It helped them work out distances when they were in a conquering mood. Beer-lovers also like the mile. There’s the combination of running and drinking which is called the beer mile, but I don’t think we need to concern ourselves about it here. Then there’s the Beer Mile as in an approximate mile or so in somewhere like Bermondsey, where tap-rooms, breweries, pubs and street food outlets are dotted about like so many milestones (which the Romans also liked). One of the latest Beer Miles to bring in those with a penchant for the perfect pint and an urge to drink in a space where the beer was made, is Stirchley Beer Mile, which is a district in the southwestern part of Birmingham, close to Bournville.
At the moment there are eight venues, tap-rooms for breweries, bottle shops and bars/pubs and they are open Friday evenings and Saturday afternoons/evenings. The route is easily covered if you get off at Bournville railway station (several stops from Birmingham New Street) and then head along Pershore Road and get a train back to Birmingham from Kings Norton station. It is growing in popularity and gives attendees to catch a vibrant element of the Midlands craft beer scene. Here are its highlights as experienced by The Brewery Bible on a recent visit.
Large warehouse space on an industrial estate that was apparently a munitions factory in World War I. Inside, it’s light and airy with the wooden bar and chalked beer list to one side and the brewing kit along the wall on the other side. Beers are ‘classic styles with an English twist’, so expect saisons, Weissbiers and Vienna lagers as well as IPAs.
Tradition calls for this classic Grade II listed pub which was remodelled in the 1920s, so expect oak wood panelling, leaded glass, snob screens and all the grandness of the great movement of ‘pub improvement’ after World War I. Cask beers and keg, including the likes of Timothy Taylor Landlord and Lagunitas IPA.
A few doors down from Wildcat you will find this one time barber’s where a quick snip and would-you-like-something-for-the-weekend-sir has been swapped for a narrow, minimalist bar which specialises in lambic, sour and wild beer as well as modern beer styles from the likes of St Mars of the Desert and Deya. Food is small plates of Turkish meze. Card only.
Once a restaurant but now a modern craft beer bar with five cask beers and seven keg. Mixes up stark minimalism with warm cafeteria vibe. Beers come from the likes of Burning Soul, Burning Sky and Neptune, as well as many other stars of the craft beer scene. A place to concentrate on beer and good company and enjoy a friendly discussion on whether or not a milkshake IPA is better than a strong dark mild.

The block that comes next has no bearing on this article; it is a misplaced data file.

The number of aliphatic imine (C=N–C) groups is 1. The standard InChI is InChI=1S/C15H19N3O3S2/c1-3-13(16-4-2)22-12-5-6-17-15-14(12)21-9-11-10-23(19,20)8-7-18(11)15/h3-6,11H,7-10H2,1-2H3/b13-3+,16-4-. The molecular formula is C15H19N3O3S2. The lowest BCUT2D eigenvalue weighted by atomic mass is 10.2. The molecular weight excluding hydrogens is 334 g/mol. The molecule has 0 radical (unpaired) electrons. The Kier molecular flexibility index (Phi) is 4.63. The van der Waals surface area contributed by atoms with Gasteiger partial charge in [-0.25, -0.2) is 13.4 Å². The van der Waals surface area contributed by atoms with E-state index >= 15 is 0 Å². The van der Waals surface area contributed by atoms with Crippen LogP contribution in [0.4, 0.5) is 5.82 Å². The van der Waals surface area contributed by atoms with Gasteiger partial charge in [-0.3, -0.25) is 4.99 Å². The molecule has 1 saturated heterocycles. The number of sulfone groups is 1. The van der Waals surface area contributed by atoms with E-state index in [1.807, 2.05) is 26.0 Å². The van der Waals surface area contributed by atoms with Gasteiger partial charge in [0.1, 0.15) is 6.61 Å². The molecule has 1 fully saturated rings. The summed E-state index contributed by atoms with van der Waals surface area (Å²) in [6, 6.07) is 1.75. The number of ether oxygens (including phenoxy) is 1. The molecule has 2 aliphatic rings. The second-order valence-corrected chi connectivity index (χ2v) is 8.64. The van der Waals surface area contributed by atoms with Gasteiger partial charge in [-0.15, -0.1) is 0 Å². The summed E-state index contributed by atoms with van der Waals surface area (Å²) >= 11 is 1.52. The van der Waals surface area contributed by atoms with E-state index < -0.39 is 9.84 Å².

Embed yourself in the confines of this award-winning brewery, which opens alternate weekends (check website for details), with the promise of beers such as Stout Brummie all brewed on the premises. There is also a regular street food cart in attendance and children and dogs are also welcome.
Yes, wine is sold in this long-established drinks outlet but it’s the beer choice that overwhelms with bottles and cans from around the UK, Europe, the USA and the rest of the world. Winner of many awards including ones from Ratebeer and The Drinks Retaining Awards. Established in 1979 by Amrik Rajput and now run by son Krishan, who is a leading light in the Birmingham craft beer scene.
Compact brewery and tap room with the brewing equipment at one end and a solid bar at the other. You can expect hop-forward beers including occasional collaborations, with the latest produced with Cheltenham superstars DEYA.
Final stop on the mile before strolling down to Kings Norton is this excellent award-winning bottle shop which also has a tap room where up to a dozen beers can be sampled, an especially beneficent thing to do if the sun in shining and you can go into the small garden at the back. Both this and Stirchley are close and offer a great example of the beer choice on the beer mile.
We have A3 prints of the Stirchley Beer Mile now available to purchase on our website, just visit our shop here to get yours. This is the perfect gift for any beer lover in the region and would be great put up in any nearby shop or bar looking to support the local beer community.
When can people revisit pubs in the UK?